Martin Kaymer's US Open start as easy as 1, 2, 3

MARTIN Kaymer has promised to look at "the bigger picture" after his intriguing US Open draw.

The world No 3 will partner Englishmen Luke Donald and Lee Westwood in the first two rounds at Congressional, with the trio comprising the top three in the rankings as well as the last three holders of the No 1 spot.

Factor in the presence of Donald's brother and former caddie Chris on the German's bag for the first time and the stage is set for fireworks. But Kaymer said: "I think there's a bigger picture for sure. At the end of the day you're still thinking about the tournaments, it's not about the world rankings. And with Chris Donald, I don't know how he is as a caddie. I know that he's a very nice guy, a great personality. We get along very well. We will try out a few weeks and then see how it goes.

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"His experience that he has from his brother, he caddied for him for seven years and a year for Paul Casey, so that shouldn't be a problem. But obviously this is our first week, so it would be a little bit difficult to get used to each other straight away. We will spend a lot of time together talking, about distances, about how I approach a golf course, a little more aggressive or defensive. He just has to know me."

Kaymer won last year's US PGA, making him one of ten different winners in as many majors.

And while he acknowledged the impact of Tiger Woods' struggles for form and fitness since his well-documented personal problems, he said: "It's exciting, isn't it?

"It's nice to have different champions. It's interesting for golf and the world.

"It's nice that KJ Choi won (the Players' Championship] recently. It's great for Asia, as well. The world rankings are changing every week, every month something else is going on. So I find it very exciting.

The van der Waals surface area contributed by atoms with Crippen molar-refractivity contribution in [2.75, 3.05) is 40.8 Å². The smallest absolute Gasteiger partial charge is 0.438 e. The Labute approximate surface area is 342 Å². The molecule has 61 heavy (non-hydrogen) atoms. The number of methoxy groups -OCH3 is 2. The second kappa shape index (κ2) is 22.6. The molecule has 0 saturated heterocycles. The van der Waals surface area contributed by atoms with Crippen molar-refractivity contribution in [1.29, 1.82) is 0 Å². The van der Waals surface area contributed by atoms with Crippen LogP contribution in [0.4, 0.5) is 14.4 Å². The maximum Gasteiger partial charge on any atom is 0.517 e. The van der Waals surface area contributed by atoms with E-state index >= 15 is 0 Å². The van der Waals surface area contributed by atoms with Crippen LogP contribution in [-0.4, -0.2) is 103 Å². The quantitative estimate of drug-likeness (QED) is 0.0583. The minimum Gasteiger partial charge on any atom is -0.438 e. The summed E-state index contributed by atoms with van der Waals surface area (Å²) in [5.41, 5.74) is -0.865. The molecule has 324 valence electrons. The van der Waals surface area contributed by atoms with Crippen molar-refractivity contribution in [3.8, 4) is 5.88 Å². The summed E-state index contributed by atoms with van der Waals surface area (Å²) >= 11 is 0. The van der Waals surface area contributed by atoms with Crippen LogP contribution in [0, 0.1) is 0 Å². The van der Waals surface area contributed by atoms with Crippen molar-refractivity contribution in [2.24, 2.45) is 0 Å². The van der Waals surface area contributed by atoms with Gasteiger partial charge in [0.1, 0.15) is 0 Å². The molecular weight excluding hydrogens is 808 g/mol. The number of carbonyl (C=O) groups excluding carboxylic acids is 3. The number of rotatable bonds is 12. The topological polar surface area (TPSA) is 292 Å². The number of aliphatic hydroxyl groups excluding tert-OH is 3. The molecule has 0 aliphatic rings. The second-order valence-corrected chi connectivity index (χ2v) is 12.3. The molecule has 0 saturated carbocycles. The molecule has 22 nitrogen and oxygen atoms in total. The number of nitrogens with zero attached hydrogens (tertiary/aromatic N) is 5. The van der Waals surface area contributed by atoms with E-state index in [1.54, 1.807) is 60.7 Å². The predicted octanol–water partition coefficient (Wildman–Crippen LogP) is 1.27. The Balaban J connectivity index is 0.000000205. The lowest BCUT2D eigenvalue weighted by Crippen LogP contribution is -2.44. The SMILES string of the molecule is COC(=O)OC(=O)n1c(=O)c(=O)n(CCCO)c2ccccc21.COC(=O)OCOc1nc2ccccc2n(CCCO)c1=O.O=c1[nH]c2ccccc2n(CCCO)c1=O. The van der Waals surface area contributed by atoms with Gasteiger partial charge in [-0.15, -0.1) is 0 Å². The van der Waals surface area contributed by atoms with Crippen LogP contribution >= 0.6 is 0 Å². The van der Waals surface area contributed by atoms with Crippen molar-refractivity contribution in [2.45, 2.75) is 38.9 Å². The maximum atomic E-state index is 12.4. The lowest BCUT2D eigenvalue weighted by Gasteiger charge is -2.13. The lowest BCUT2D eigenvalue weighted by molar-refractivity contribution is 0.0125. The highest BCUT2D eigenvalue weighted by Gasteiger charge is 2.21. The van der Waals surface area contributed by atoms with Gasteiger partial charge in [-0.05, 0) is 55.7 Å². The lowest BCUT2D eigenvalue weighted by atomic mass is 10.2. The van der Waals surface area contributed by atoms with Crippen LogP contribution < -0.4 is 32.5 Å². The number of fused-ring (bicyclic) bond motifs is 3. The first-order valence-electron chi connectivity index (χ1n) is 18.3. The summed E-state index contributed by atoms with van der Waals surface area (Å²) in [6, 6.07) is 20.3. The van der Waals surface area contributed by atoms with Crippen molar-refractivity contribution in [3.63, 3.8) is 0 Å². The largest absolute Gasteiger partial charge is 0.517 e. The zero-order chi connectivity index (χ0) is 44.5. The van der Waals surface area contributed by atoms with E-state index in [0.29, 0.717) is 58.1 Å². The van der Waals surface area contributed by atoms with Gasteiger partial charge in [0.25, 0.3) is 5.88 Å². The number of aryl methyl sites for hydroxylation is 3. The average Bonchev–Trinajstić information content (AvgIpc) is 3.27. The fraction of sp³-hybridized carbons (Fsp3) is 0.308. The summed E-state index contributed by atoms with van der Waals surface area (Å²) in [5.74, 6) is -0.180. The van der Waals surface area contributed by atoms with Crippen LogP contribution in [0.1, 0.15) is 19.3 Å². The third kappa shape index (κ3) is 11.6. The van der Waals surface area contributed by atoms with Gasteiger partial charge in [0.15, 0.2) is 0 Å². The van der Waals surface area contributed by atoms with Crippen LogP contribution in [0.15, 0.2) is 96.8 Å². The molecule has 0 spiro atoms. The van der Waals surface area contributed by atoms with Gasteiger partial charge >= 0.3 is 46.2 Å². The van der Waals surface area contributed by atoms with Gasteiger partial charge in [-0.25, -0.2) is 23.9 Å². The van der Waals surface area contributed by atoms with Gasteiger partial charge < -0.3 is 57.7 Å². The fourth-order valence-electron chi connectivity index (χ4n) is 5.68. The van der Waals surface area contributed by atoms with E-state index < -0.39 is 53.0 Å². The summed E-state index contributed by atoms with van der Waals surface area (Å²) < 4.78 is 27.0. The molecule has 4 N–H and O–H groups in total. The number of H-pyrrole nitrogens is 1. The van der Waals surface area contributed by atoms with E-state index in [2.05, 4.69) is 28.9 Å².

"Obviously Tiger hasn't been up to his best form the last two years. I played with him at TPC, only for nine holes. You could see the spectators get less on the back nine when he left. It's always nice to have him at tournaments, it brings in a little bit more attention. Hopefully he gets well soon and we can play against him.

"But I think for us Europeans obviously it's fantastic, it's very exciting to see us up there."

On his own chances this week, he added: "I have to start okay. If I have an okay start to put myself in an okay position for the weekend then I'm just looking for that great round on Saturday or Sunday. Sometimes that great round is not even necessary, just playing solid and avoiding double bogeys, triple bogeys, stupid mistakes.

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"I really enjoy that, to play difficult golf courses, where you can't force anything. It's not a putting competition. It's mentally very tough."

Scotland's Stephen Gallacher, meanwhile, has been grouped with Jason Dufner - who finished fifth at last year's US PGA - and Seung Yul Noh, who topped the 2010 Asian Tour money list. The trio will be among the later starters from the tenth tee. Martin Laird has exactly the same 1.13pm (local time) tee-off as Gallacher, starting on the first. His playing partners are American Mark Wilson, whose biggest career win was at the 2007 Honda Classic, and Swedish Ryder Cup player Peter Hanson.

PGA Tour veteran Fred Funk could certainly be forgiven for being misty-eyed, at the very least, when he tees off in Thursday's opening round, alongside Michael Campbell and amateur David Chung. The 54-year-old American - eight times a winner on the PGA Tour - graduated from the nearby University of Maryland in 1980, and has played Congressional for most of his life. He was so overcome by emotion that he broke down in tears when he qualified for this week's championship seven days ago. "It meant a lot to me because this is my hometown and Congressional is a very special spot," said Funk yesterday. "The first question I get (after the 6 June qualifier] is what does this mean to you, and I broke down. I think it was a combination of things - how I've been playing the last few months and then making it here, in my hometown. It's pretty neat."